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PLoS One. 2012;7(11):e49021. doi: 10.1371/journal.pone.0049021. Epub 2012 Nov 8.

Identification of proteins sensitive to thermal stress in human neuroblastoma and glioma cell lines.

Author information

1
Department of Neuroscience, Santa Fe Health Alzheimer's Disease Research Center, University of Florida, Gainesville, FL, USA. xugl@ufl.edu

Erratum in

  • PLoS One. 2012;7(11). doi:10.1371/annotation/82b96c01-6435-4856-80a6-0176b1986e32. Kobiessy, Firas [corrected to Kobeissy, Firas].

Abstract

Heat-shock is an acute insult to the mammalian proteome. The sudden elevation in temperature has far-reaching effects on protein metabolism, leads to a rapid inhibition of most protein synthesis, and the induction of protein chaperones. Using heat-shock in cells of neuronal (SH-SY5Y) and glial (CCF-STTG1) lineage, in conjunction with detergent extraction and sedimentation followed by LC-MS/MS proteomic approaches, we sought to identify human proteins that lose solubility upon heat-shock. The two cell lines showed largely overlapping profiles of proteins detected by LC-MS/MS. We identified 58 proteins in detergent insoluble fractions as losing solubility in after heat shock; 10 were common between the 2 cell lines. A subset of the proteins identified by LC-MS/MS was validated by immunoblotting of similarly prepared fractions. Ultimately, we were able to definitively identify 3 proteins as putatively metastable neural proteins; FEN1, CDK1, and TDP-43. We also determined that after heat-shock these cells accumulate insoluble polyubiquitin chains largely linked via lysine 48 (K-48) residues. Collectively, this study identifies human neural proteins that lose solubility upon heat-shock. These proteins may represent components of the human proteome that are vulnerable to misfolding in settings of proteostasis stress.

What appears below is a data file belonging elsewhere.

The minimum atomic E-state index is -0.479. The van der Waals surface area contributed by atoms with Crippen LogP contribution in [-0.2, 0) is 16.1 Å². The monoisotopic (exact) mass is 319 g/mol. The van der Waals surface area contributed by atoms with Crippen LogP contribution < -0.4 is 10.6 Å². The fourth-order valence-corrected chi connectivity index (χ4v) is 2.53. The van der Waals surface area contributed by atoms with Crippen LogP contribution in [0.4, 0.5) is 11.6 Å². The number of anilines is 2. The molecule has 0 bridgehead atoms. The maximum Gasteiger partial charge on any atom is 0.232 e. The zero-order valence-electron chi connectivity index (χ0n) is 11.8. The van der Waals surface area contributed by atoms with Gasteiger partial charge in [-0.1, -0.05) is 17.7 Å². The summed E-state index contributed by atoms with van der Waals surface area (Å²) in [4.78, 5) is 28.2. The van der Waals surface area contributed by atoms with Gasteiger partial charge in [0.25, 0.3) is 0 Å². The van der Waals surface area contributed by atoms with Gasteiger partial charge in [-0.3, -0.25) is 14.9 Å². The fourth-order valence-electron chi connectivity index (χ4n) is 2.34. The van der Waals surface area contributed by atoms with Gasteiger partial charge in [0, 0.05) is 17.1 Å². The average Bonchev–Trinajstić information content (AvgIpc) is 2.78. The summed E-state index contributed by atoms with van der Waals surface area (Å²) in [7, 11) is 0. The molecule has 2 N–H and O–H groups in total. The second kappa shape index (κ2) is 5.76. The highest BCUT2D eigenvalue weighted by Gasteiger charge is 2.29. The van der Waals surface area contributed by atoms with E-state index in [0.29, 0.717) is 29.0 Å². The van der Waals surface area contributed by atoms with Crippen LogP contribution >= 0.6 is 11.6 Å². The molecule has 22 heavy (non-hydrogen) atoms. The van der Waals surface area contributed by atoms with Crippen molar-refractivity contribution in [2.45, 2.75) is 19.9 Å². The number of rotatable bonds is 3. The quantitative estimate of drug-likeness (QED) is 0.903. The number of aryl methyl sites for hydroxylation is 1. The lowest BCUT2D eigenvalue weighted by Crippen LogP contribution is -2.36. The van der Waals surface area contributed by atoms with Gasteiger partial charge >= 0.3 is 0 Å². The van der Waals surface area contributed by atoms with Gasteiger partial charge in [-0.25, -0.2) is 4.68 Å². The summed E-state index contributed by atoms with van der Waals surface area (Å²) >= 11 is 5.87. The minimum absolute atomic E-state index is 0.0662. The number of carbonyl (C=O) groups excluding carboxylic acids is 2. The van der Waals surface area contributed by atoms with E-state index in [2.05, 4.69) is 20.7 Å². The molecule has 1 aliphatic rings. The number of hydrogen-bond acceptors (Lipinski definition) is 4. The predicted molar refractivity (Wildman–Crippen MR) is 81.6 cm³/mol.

PMID:
23145051
PMCID:
PMC3493505
DOI:
10.1371/journal.pone.0049021
[Indexed for MEDLINE]
Free PMC Article

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